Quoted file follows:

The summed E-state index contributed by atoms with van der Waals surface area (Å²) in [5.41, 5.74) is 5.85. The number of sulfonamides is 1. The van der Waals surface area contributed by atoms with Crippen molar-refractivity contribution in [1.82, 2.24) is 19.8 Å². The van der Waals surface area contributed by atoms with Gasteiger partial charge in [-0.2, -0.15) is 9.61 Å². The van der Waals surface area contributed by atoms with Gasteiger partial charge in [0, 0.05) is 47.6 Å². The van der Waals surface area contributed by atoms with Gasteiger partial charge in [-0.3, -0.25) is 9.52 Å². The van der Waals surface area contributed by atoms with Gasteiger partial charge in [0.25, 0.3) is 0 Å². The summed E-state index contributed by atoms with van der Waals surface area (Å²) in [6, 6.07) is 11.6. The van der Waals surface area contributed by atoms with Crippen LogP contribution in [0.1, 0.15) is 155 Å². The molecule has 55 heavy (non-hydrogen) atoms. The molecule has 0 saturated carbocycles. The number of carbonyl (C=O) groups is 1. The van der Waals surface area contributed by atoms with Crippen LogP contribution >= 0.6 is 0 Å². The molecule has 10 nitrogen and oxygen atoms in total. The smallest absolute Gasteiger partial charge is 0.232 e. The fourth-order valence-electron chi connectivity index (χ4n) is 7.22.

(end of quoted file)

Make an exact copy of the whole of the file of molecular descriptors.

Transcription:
The summed E-state index contributed by atoms with van der Waals surface area (Å²) in [5.41, 5.74) is 5.85. The number of sulfonamides is 1. The van der Waals surface area contributed by atoms with Crippen molar-refractivity contribution in [1.82, 2.24) is 19.8 Å². The van der Waals surface area contributed by atoms with Gasteiger partial charge in [-0.2, -0.15) is 9.61 Å². The van der Waals surface area contributed by atoms with Gasteiger partial charge in [0, 0.05) is 47.6 Å². The van der Waals surface area contributed by atoms with Gasteiger partial charge in [-0.3, -0.25) is 9.52 Å². The van der Waals surface area contributed by atoms with Gasteiger partial charge in [0.25, 0.3) is 0 Å². The summed E-state index contributed by atoms with van der Waals surface area (Å²) in [6, 6.07) is 11.6. The van der Waals surface area contributed by atoms with Crippen LogP contribution in [0.1, 0.15) is 155 Å². The molecule has 55 heavy (non-hydrogen) atoms. The molecule has 0 saturated carbocycles. The number of carbonyl (C=O) groups is 1. The van der Waals surface area contributed by atoms with Crippen LogP contribution >= 0.6 is 0 Å². The molecule has 10 nitrogen and oxygen atoms in total. The smallest absolute Gasteiger partial charge is 0.232 e. The fourth-order valence-electron chi connectivity index (χ4n) is 7.22.